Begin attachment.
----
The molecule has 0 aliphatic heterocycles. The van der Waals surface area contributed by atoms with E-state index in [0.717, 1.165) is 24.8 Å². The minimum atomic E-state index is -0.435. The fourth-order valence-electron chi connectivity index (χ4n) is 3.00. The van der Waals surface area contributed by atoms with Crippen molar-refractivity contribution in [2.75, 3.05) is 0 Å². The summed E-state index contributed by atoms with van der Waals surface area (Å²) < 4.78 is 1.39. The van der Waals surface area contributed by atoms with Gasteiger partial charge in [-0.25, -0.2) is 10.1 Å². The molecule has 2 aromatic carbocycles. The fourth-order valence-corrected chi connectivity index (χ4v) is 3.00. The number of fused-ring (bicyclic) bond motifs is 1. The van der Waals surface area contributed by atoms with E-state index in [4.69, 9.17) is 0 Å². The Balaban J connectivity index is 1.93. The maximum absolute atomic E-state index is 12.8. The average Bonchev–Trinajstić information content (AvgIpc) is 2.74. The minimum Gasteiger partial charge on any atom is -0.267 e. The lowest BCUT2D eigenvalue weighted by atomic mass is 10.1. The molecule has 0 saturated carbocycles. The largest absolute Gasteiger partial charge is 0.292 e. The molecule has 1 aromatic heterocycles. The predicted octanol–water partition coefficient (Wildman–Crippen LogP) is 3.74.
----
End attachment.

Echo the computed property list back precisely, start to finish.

The molecule has 0 aliphatic heterocycles. The van der Waals surface area contributed by atoms with E-state index in [0.717, 1.165) is 24.8 Å². The minimum atomic E-state index is -0.435. The fourth-order valence-electron chi connectivity index (χ4n) is 3.00. The van der Waals surface area contributed by atoms with Crippen molar-refractivity contribution in [2.75, 3.05) is 0 Å². The summed E-state index contributed by atoms with van der Waals surface area (Å²) < 4.78 is 1.39. The van der Waals surface area contributed by atoms with Gasteiger partial charge in [-0.25, -0.2) is 10.1 Å². The molecule has 2 aromatic carbocycles. The fourth-order valence-corrected chi connectivity index (χ4v) is 3.00. The number of fused-ring (bicyclic) bond motifs is 1. The van der Waals surface area contributed by atoms with E-state index in [4.69, 9.17) is 0 Å². The Balaban J connectivity index is 1.93. The maximum absolute atomic E-state index is 12.8. The average Bonchev–Trinajstić information content (AvgIpc) is 2.74. The minimum Gasteiger partial charge on any atom is -0.267 e. The lowest BCUT2D eigenvalue weighted by atomic mass is 10.1. The molecule has 0 saturated carbocycles. The largest absolute Gasteiger partial charge is 0.292 e. The molecule has 1 aromatic heterocycles. The predicted octanol–water partition coefficient (Wildman–Crippen LogP) is 3.74.